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Responses to Flooding

In January 2014, the UK witnessed some of its worst flooding for over 50 years, causing widespread damage to homes, businesses, agricultural land and urban infrastructures. In response, the governments Department for Environment, Food and Rural affairs(DEFRA) were forced to increase its flood defence budget by a further £300million to enable the Environment Agency and affected local authorities to implement an emergency relief effort to restore infrastructure, rebuild existing flood defences and invest in new flood management schemes. With this in mind, the proposed New Bedfordshire City Hall & Environment Agency Headquarters for Flooding is funded by the Environment Agency as a central civic building and catalyst for a prototype flooded city and landscape. The proposed integrated flood defence systems and re-engineered landscape seek to test and prototype techniques to address living in expectancy of the flood. The aim of the project is to create a prototype system which can be seen as an example to subvert the UK's perception of flooding through the ceremonial events that celebrate adverse weather conditions and the resulting consequences.

The proposed building and surrounding landscape, activates and is activated by the movement of flood water, which results from overspill being re-directed south from the Great River Ouse which runs through Bedford, in a seasonal relief effort. Earth, mud and sediment defence banks are constructed across the engineered landscape through the use of large-scale barriers of semi-permeable geo-textile fabrics which initially allow the flow of water through, but over time retains an earth and sediment build up on one side, thus creating the flood barrier. Essentially, only the movement of flood water and solid matter contained with in it, can create the barrier, by which the water movement is then controlled. Without the flood there would be no buildup and residence barrier, therefore only when excess seasonal flood water is directed from the River Ouse, is the system and landscape activated.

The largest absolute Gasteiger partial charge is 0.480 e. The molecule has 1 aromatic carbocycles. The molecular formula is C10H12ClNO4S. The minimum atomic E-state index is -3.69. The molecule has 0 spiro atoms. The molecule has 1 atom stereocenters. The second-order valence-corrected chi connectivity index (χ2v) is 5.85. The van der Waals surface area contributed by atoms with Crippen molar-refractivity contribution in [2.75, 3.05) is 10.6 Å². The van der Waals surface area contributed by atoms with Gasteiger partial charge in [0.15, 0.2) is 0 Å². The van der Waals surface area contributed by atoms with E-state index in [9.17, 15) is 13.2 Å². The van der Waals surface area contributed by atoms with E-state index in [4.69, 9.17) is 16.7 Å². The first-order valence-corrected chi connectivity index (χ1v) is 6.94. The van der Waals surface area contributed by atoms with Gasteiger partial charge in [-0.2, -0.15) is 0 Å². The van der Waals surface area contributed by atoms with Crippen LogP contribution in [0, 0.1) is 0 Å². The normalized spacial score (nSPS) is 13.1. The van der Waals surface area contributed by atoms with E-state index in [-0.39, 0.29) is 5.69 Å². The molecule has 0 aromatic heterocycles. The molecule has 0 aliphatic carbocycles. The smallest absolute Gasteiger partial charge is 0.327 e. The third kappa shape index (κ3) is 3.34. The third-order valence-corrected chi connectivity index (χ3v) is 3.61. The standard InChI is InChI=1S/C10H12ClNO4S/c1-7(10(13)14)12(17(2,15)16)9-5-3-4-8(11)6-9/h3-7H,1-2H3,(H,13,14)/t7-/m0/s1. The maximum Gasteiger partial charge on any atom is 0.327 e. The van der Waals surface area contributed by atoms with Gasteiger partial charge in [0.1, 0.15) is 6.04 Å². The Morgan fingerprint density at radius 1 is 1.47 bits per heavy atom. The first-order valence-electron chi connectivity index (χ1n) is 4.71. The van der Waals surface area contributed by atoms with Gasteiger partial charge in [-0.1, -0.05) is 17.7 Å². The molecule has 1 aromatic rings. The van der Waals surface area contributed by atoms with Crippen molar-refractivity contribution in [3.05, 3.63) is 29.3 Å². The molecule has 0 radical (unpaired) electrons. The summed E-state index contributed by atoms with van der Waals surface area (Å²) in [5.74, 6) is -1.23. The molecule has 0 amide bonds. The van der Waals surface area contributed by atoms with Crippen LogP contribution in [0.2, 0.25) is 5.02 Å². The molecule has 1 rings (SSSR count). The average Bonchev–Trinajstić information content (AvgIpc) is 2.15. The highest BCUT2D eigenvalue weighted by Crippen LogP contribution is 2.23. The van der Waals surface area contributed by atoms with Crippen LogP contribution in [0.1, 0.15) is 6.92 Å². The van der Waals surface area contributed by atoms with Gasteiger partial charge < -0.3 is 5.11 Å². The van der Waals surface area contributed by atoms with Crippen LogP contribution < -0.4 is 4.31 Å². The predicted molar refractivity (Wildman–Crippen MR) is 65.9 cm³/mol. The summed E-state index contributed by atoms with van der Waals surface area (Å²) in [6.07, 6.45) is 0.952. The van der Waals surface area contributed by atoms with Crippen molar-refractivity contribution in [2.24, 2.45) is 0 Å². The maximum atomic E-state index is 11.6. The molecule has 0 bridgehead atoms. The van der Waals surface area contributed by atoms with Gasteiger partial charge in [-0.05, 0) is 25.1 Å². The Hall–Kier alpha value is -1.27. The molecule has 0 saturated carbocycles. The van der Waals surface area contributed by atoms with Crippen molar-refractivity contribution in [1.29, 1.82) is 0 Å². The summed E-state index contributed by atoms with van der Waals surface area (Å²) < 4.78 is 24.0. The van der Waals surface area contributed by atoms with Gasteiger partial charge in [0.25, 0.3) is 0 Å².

The New Bedfordshire City Hall & Environment Agency Headquarters for Flooding is reliant on the annual increase in regional water levels and utilises this condition to highlight the sublime nature of the flooded landscape at numerous scales. The seasonal flood is initially choreographed to surround, engulf and isolate the building on all sides, accentuating the obscure mass and vast filtering elements of the building using reflections in water pools. Allowing the water to enter the building blurs the boundary between interior and exterior landscapes, emphasising the magnitude of and power of the conditions caused by flooding. Throughout the building itself, a complex system of fabric-formed and cast concrete chambers fill, filter, float, resist and trap water as the processes of water management begin to generate a spatial organisational strategy and formulate an expressive architectural language. Moments of Suddenness, darkness, vastness, magnificence, loudness and obscurity are directly and indirectly achieved through the processing of water which forms the basis for determining how and why each chamber within the New city hall is used. The flood and the activated movements of water can therefore take on characteristics that both physically inhabit and alter the building and its surreal landscape, as well as represent the demand for a greater understanding of the effects of adverse weather events in the UK.

All images courtesy of Adam Shapland.